@jimbo.0455 (http://www.nscale.net/forums/member.php?u=15743) @Tim R (http://www.nscale.net/forums/member.php?u=10192)

Ummm, let's just say Moose has to get another Dremel. :innocent:

Yeah, spell check struck again...

Sooo, what Dremel cutter wheel is best? And what is a rasp bit? What speed would be best?

The drill press runs up to 3070 rpm...

The more Moose thinks about it, the more using the Dremel with frame locked in place with vise sounds the best approach...

31st Mar 2018, 10:47 PM
Hello Moose, search for "Dremel Metal High Speed Cutter" there are a variety of shapes, depending on how much material you have to remove and what access you have to it may dictate what size/shape bit you use. I have heard these referred to in the past as a rasp bits were you need to grind out a larger area but they all seem to be referred to as cutters now. http://www.acehardware.com/product/index.jsp?productId=17755996&KPID=14750539&cid=CAPLA:G:Shopping_-_Hobby_Tools&pla=pla_14750539&k_clickid=0c564e0a-1a95-463f-8d52-dac0c0726a16&gclid=Cj0KCQjw4_zVBRDVARIsAFNI9eBeJx7UOAkfy1bLylwA zNzwG_3bJUj_M2wmabAnspRF4aAxYSVLxW4aAvTcEALw_wcB or www.dremel.com/en_US/products/-/show-product/accessories/9901-tungsten-carbide-cutter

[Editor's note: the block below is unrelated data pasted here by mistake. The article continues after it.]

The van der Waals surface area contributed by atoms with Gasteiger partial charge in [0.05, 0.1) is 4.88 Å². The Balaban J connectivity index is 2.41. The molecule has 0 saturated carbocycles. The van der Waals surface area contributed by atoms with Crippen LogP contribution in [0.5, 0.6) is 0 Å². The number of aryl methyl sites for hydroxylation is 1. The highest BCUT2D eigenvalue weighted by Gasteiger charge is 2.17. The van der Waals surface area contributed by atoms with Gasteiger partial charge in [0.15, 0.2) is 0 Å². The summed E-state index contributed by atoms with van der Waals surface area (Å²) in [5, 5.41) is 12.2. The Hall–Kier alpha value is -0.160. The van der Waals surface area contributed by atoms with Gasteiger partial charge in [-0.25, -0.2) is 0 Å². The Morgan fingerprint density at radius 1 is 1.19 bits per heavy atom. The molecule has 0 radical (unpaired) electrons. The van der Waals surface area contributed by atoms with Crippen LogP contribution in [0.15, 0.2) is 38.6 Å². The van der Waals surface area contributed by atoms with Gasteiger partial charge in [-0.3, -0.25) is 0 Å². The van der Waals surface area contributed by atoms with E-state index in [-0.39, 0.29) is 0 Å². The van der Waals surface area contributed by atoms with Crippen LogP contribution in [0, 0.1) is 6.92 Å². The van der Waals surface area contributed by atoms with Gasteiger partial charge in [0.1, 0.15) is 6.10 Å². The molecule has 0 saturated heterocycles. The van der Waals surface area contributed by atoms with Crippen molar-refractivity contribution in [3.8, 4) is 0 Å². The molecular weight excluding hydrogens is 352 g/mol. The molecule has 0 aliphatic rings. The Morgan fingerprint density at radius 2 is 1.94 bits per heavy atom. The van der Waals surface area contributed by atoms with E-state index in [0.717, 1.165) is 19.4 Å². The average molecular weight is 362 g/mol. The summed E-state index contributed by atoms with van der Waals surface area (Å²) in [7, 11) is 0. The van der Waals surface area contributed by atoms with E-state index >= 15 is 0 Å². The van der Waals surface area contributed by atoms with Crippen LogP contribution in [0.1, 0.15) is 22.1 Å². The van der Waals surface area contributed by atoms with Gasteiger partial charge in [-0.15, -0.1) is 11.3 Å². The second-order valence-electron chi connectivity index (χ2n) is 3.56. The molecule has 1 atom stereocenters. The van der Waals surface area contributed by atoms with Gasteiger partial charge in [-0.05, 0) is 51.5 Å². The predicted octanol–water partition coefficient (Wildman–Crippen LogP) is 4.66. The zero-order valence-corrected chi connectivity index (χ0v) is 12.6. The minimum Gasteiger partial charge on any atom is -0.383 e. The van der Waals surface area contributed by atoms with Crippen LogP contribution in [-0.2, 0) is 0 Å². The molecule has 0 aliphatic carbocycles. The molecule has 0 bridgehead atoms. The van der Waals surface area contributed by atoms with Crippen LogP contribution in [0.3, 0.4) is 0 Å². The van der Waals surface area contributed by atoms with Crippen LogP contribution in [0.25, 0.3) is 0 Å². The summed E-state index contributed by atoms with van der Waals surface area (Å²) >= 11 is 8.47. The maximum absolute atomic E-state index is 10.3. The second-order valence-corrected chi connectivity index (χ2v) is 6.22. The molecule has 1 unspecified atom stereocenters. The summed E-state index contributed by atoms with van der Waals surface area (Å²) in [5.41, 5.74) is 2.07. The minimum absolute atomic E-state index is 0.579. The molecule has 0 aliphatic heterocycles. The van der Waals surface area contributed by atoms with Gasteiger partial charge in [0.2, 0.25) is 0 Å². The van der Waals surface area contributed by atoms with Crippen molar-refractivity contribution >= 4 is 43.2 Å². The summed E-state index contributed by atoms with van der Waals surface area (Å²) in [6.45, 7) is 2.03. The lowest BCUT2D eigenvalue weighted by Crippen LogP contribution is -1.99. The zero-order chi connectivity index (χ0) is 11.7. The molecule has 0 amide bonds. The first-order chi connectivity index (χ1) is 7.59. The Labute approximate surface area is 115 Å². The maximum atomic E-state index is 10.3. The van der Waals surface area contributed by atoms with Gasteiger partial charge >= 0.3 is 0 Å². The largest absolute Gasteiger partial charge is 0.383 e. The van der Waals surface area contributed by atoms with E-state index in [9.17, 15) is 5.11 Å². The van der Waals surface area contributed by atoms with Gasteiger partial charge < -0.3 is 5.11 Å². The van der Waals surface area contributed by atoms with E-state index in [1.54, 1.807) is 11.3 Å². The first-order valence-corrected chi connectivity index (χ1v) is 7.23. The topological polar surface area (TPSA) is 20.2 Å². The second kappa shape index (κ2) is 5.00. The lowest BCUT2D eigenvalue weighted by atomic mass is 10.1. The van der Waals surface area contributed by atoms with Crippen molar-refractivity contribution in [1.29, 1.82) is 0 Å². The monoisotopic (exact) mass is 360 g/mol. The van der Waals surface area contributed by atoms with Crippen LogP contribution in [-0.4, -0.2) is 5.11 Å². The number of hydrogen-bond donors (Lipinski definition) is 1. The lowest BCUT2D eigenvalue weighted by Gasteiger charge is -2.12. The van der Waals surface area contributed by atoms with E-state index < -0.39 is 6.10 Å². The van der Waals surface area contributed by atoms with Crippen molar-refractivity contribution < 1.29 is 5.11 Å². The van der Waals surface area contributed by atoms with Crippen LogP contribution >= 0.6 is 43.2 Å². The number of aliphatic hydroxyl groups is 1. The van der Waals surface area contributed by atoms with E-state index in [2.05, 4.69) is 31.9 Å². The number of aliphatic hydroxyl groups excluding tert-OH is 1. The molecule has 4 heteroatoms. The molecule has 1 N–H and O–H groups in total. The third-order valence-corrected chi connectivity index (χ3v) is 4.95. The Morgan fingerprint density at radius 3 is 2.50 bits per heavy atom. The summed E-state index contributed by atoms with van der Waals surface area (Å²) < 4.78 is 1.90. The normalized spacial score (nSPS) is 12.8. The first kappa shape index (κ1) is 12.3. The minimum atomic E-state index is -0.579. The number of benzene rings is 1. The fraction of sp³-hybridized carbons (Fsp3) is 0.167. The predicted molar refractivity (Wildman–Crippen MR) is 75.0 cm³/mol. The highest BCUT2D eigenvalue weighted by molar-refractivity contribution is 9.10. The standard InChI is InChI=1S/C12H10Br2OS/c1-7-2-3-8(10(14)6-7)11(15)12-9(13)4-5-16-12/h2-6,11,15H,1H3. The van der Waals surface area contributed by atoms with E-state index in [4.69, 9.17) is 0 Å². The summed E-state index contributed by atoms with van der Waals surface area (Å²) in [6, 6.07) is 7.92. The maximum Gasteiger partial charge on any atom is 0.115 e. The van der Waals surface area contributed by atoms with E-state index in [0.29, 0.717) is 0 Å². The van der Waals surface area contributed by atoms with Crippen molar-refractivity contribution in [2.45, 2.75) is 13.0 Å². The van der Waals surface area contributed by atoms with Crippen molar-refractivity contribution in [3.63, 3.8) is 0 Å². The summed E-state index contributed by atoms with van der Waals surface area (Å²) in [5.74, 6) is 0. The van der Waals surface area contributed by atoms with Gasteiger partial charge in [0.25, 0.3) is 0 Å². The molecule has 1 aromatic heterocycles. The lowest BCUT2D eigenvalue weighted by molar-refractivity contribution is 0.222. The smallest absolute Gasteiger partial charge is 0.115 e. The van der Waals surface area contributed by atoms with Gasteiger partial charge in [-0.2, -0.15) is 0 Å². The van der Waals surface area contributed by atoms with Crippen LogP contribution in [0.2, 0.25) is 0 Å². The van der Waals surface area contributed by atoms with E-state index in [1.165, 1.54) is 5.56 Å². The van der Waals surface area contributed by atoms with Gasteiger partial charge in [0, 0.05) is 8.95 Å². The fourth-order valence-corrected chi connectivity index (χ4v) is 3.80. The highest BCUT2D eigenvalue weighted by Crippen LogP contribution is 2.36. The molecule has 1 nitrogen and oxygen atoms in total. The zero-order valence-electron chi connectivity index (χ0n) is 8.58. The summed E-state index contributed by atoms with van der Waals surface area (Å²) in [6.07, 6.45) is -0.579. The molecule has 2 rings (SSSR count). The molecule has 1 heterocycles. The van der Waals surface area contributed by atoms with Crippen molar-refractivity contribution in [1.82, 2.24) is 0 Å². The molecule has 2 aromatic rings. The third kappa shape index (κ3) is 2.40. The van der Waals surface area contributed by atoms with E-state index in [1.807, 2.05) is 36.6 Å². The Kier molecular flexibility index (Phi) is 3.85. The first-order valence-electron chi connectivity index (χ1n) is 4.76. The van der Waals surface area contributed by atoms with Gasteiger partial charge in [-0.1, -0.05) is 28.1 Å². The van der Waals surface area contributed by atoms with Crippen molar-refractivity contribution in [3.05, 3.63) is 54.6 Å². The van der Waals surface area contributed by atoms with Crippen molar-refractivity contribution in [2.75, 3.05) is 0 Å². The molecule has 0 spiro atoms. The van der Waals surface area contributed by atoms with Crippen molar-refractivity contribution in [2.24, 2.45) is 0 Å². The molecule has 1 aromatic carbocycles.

It sounds like you might need to cut a larger circular recess for a speaker, if so maybe you can cut a hole in a template (metal or wood) to help guide you?
Most important is take your time like Tim R said we don't need hoof parts scattered on the floor.

1st Apr 2018, 12:16 AM
I'd go with a small bit, easier to control. I sent mine to Aztek but see the 16:45 minute mark in this video. https://www.youtube.com/watch?v=R43APUVdGDQ

1st Apr 2018, 02:44 AM
Hmmm, looks like Moose needs the Dremel 9901 cutter, heavy hoof-gloves and, ummm, a new Dremel ... and sacrificial frame...

Hard to believe the human in the video was holding onto the frame with bare hands while grinding!

1st Apr 2018, 07:52 AM
Mr Moose try this place has pretty good prices https://widgetsupply.com/

1st Apr 2018, 10:54 AM